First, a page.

Notes to broadcasters on traditional vegetables:

    | May 26, 2008

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    One of the many reasons that food prices have risen so dramatically in recent months is the increasing cost of inputs, especially fertilizers. The high cost of inputs has reduced profits for some farmers, despite the higher prices paid by consumers. In the face of these challenges, easier-to-grow traditional crops are attracting interest. Traditional crops have adapted to local climatic conditions over hundreds of years. They are typically more resistant to drought and pests, and have lower fertilizer requirements. However, many traditional vegetables like African nightshade, spiderplant, and amaranthus have been ignored by the majority of farmers and consumers for years, despite their hardiness and nutritional value.

    Several organizations are working with African farmers to help revive these “forgotten” traditional crops. For more information, please visit:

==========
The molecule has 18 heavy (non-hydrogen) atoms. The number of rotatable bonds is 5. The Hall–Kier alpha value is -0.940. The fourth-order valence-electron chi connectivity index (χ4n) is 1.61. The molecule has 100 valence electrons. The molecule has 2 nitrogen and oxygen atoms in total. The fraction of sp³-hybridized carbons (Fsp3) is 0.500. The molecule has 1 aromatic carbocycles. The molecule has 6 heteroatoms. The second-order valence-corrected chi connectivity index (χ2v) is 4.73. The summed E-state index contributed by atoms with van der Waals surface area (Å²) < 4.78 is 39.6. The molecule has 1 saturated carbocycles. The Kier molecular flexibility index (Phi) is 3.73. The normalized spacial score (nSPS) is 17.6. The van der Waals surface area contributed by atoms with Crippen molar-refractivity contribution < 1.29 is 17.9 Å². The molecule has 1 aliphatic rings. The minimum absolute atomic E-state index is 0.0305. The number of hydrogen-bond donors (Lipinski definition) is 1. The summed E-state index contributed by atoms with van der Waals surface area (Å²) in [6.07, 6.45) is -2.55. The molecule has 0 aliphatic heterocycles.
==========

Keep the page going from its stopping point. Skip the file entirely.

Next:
“Lost crops of Africa: Volume II: Vegetables,” a publication of the National Academies Press
    Global Facilitation Unit for Underutilized Crops, a blog about crops with untapped nutritional and economic value

    You may also wish to review the following news stories about traditional fruits and grains, from past issues of FRW:
    “Vitally important wild fruits on the decline” (FRW Issue 12, February 2008)
    “Re-discovery of traditional crops helps farmers cope with climate change” (FRW Issue 2, December 2007)

    You may also consider hosting a call-in or text-in show that will get people talking about traditional vegetables grown and enjoyed in your area:
    -Which traditional vegetables are grown in your area? Does anyone know if the variety or quantity of traditional vegetables grown is more or less than it was a few decades ago?
    -Are there traditional vegetables that were grown by earlier generations, but that are no longer grown? Are there wild crops that were used in the past, but not now?
    -Where do these traditional vegetables grow (e.g. in small family gardens, on commercial farms, in the wild)? How difficult is it to produce these traditional vegetables as opposed to non-local or exotic vegetables?
    -How do the traditional vegetables vary in taste or use from non-local or exotic vegetables? Do people in your listening audience know how they differ in nutritional value?
    -What is the difference in the price of traditional and exotic vegetables in local markets? What is the difference between farmer profit margins for traditional vegetables versus other crops